Porsche 911 GT1 Evo: ready to race again
Warming up against the shrill screech of the unsilenced Cosworth DFVs, the first thing that strikes you about the engine is how quiet it is. Despite the mammoth straight-through tailpipes, the twin KKK turbochargers suck a lot of the raspy flat-six sound out of the garage’s atmosphere.
That’s not to say this car lacks theatre out on circuit. The unburnt 102-octane Sunoco fuel pops and bangs as it ignites in the exhaust, sending bursts of orange flame out the back. The whistling turbines can be heard before the barking 3.2 litre boxer breaks through the air.
As the car starts to brake for Donington Park’s Melbourne Hairpin, the turbo wastegates spring into life, emitting a confident chatter. Back on the throttle, the blowers spool up, rocketing the car out of sight with 1.2 bar of maximum boost. 15 years after television showed me one streaking down the Hunadières, my first live sighting of a Porsche 911 GT1.
15 years is a long time for a racing car to be idle. Thankfully, this 1997 911 GT1 Evo has been rescued by Mark Sumpter, head of Porsche specialists, Paragon. After a comprehensive rebuild, race tracks beckon once more.
Like the similarly incredible 917, the GT1 didn’t feature at the top for long. Unlike the 917, it didn’t crush the opposition. However, for many, the GT1 epitomised the extravagance of late-Nineties GT racing.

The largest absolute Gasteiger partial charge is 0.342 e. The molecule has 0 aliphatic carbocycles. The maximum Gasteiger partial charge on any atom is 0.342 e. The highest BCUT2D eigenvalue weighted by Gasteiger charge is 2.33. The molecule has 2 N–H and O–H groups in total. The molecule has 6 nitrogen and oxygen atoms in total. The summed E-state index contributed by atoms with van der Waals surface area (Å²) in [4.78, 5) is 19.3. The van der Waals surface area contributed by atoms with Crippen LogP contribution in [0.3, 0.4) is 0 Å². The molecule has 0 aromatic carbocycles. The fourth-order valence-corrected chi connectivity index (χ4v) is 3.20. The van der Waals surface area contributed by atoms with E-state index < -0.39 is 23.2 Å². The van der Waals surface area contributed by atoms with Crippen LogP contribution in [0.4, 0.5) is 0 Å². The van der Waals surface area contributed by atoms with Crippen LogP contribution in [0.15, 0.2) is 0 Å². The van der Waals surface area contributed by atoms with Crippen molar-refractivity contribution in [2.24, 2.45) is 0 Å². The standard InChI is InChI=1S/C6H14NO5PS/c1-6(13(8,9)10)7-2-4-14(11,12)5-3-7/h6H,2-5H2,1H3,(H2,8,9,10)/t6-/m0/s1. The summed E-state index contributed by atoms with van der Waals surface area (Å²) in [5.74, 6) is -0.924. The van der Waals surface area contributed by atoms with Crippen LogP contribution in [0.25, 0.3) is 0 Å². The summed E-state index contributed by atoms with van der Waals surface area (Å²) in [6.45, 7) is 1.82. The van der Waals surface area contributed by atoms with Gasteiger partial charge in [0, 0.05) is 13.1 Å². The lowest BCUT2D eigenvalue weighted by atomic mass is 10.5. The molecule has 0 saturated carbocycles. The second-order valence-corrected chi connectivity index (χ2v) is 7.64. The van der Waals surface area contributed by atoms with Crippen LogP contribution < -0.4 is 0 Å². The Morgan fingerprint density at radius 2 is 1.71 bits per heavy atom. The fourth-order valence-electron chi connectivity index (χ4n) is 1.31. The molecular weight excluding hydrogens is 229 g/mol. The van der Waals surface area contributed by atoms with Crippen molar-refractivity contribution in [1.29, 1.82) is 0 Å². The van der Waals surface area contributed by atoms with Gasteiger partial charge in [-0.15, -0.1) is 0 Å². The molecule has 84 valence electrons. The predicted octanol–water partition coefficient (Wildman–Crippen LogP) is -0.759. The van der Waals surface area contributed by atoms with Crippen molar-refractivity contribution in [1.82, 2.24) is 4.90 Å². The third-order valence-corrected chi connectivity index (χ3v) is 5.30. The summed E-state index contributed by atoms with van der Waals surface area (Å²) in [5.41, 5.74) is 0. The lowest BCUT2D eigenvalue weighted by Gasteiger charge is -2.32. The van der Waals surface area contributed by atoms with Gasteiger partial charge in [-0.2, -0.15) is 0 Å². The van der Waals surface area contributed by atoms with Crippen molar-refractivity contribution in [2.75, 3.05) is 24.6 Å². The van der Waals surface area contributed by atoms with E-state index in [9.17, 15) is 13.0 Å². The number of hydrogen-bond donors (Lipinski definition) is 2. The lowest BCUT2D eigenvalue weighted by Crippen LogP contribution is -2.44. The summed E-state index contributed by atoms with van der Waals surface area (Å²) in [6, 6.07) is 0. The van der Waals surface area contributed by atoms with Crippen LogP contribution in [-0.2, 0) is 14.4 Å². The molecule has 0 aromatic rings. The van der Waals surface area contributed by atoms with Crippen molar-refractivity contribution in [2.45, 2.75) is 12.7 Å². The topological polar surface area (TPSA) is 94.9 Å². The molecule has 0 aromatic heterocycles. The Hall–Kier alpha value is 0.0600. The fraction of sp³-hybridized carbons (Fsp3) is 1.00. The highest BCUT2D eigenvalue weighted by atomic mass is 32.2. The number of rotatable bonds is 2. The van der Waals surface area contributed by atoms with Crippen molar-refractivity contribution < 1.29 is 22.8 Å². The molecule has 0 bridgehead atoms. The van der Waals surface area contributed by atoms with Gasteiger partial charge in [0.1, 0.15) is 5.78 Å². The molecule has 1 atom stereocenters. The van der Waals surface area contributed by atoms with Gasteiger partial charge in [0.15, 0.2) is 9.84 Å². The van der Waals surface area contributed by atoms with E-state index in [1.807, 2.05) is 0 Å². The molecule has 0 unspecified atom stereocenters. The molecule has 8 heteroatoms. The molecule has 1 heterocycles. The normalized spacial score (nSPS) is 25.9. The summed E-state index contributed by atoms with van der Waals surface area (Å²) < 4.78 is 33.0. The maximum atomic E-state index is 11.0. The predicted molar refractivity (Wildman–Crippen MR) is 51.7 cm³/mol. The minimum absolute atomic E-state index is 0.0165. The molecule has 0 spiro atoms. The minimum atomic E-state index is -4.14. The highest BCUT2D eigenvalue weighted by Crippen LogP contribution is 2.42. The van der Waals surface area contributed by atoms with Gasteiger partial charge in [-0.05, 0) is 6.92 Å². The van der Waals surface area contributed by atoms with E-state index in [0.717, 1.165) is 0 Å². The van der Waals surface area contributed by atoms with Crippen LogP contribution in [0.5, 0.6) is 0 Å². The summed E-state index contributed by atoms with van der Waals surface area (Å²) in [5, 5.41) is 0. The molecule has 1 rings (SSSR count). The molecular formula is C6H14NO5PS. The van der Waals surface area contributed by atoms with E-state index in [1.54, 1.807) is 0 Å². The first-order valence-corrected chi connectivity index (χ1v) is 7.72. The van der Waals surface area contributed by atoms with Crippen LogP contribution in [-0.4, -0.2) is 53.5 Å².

Sumpter is one such man enthralled by the cars in period. “A lot of people are romantic with Group C, and I love Group C cars [Sumpter also owns an ex-Joest Racing 962] but I wasn’t watching racing when that era was around.
“GT2s and GT1s were my thing. When I was racing Beetles and 2CVs, that’s when I started watching Le Mans, in the mid-Nineties. I remember standing at Paddock Hill corner, and seeing both the works cars bouncing out of the pitlane at Brands Hatch”, reminisces Sumpter.
So, when the chance to purchase a 911 GT1 Evo came around in 2007, Mark naturally jumped at the chance. Even if he didn’t have all the money required to pay for it.
“I’d dreamed of sitting in one, let alone owning one”, enthused Mark. “I’d stretched myself so much. I just let the dust settle and started paying the finance.
“We were also busy racing in Group C. The engine needed to come out [the misfire still present] so we sent it to Paul Knapton at Xtec. He’d done a 962 engine for us and seemed to be the man to do the GT1 engine.”
The engine rebuild took around 150 hours: two to three weeks’ solid effort. Unlike the Group C cars though, Paul was able to source the necessary components straight from Weissach – one of the benefits to a modern classic.
To read more about the history of the Porsche 911 GT1, the specific provenence of chassis number 109, and the incredible rebuild that this fantastic car went through, pick up your copy of Total 911 issue 106 from the Imagine Shop now.